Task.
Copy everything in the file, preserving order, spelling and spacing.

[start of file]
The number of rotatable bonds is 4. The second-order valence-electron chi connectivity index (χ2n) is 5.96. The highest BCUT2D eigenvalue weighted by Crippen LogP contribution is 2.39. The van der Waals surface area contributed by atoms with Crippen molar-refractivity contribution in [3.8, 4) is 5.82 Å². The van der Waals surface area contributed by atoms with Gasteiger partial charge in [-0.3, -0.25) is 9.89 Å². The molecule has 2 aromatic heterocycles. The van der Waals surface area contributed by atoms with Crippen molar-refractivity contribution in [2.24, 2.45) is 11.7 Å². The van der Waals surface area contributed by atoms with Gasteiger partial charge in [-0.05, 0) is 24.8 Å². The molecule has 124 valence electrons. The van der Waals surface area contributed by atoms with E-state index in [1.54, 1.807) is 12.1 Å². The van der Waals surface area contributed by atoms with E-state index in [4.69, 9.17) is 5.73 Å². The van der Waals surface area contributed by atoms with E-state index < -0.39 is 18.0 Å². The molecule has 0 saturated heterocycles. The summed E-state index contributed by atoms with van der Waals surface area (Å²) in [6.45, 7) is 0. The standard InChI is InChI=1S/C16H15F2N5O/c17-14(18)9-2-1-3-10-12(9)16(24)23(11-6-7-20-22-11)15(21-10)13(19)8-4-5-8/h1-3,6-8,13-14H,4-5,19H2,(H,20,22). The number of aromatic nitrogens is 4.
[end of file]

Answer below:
The number of rotatable bonds is 4. The second-order valence-electron chi connectivity index (χ2n) is 5.96. The highest BCUT2D eigenvalue weighted by Crippen LogP contribution is 2.39. The van der Waals surface area contributed by atoms with Crippen molar-refractivity contribution in [3.8, 4) is 5.82 Å². The van der Waals surface area contributed by atoms with Gasteiger partial charge in [-0.3, -0.25) is 9.89 Å². The molecule has 2 aromatic heterocycles. The van der Waals surface area contributed by atoms with Crippen molar-refractivity contribution in [2.24, 2.45) is 11.7 Å². The van der Waals surface area contributed by atoms with Gasteiger partial charge in [-0.05, 0) is 24.8 Å². The molecule has 124 valence electrons. The van der Waals surface area contributed by atoms with E-state index in [1.54, 1.807) is 12.1 Å². The van der Waals surface area contributed by atoms with E-state index in [4.69, 9.17) is 5.73 Å². The van der Waals surface area contributed by atoms with E-state index < -0.39 is 18.0 Å². The molecule has 0 saturated heterocycles. The summed E-state index contributed by atoms with van der Waals surface area (Å²) in [6.45, 7) is 0. The standard InChI is InChI=1S/C16H15F2N5O/c17-14(18)9-2-1-3-10-12(9)16(24)23(11-6-7-20-22-11)15(21-10)13(19)8-4-5-8/h1-3,6-8,13-14H,4-5,19H2,(H,20,22). The number of aromatic nitrogens is 4.